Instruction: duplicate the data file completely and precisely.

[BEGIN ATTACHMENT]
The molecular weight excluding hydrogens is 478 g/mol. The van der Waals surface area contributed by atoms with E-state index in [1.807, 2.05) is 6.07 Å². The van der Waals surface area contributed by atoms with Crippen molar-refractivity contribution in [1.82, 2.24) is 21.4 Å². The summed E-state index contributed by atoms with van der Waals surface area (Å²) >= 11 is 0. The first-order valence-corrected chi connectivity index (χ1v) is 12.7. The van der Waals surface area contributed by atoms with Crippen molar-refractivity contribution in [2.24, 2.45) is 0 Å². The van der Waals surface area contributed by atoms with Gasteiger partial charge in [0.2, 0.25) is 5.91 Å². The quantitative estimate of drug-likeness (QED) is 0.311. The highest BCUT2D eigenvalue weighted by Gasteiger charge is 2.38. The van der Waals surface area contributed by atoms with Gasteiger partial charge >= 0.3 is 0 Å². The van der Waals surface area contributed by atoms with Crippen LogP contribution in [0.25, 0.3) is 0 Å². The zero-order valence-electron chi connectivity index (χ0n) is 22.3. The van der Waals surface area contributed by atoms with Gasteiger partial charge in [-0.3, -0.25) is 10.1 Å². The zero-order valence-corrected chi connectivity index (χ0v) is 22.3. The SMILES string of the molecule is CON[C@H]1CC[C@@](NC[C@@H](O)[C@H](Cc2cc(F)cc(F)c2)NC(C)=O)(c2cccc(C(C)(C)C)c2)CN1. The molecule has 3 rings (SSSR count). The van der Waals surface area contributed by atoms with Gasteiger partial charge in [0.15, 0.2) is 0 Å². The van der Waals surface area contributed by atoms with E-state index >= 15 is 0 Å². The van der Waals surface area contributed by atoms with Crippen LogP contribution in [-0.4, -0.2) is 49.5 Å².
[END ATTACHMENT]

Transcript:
The molecular weight excluding hydrogens is 478 g/mol. The van der Waals surface area contributed by atoms with E-state index in [1.807, 2.05) is 6.07 Å². The van der Waals surface area contributed by atoms with Crippen molar-refractivity contribution in [1.82, 2.24) is 21.4 Å². The summed E-state index contributed by atoms with van der Waals surface area (Å²) >= 11 is 0. The first-order valence-corrected chi connectivity index (χ1v) is 12.7. The van der Waals surface area contributed by atoms with Crippen molar-refractivity contribution in [2.24, 2.45) is 0 Å². The van der Waals surface area contributed by atoms with Gasteiger partial charge in [0.2, 0.25) is 5.91 Å². The quantitative estimate of drug-likeness (QED) is 0.311. The highest BCUT2D eigenvalue weighted by Gasteiger charge is 2.38. The van der Waals surface area contributed by atoms with Gasteiger partial charge >= 0.3 is 0 Å². The van der Waals surface area contributed by atoms with Crippen LogP contribution in [0.25, 0.3) is 0 Å². The zero-order valence-electron chi connectivity index (χ0n) is 22.3. The van der Waals surface area contributed by atoms with Gasteiger partial charge in [-0.3, -0.25) is 10.1 Å². The zero-order valence-corrected chi connectivity index (χ0v) is 22.3. The SMILES string of the molecule is CON[C@H]1CC[C@@](NC[C@@H](O)[C@H](Cc2cc(F)cc(F)c2)NC(C)=O)(c2cccc(C(C)(C)C)c2)CN1. The molecule has 3 rings (SSSR count). The van der Waals surface area contributed by atoms with Gasteiger partial charge in [0.15, 0.2) is 0 Å². The van der Waals surface area contributed by atoms with E-state index >= 15 is 0 Å². The van der Waals surface area contributed by atoms with Crippen LogP contribution in [-0.4, -0.2) is 49.5 Å².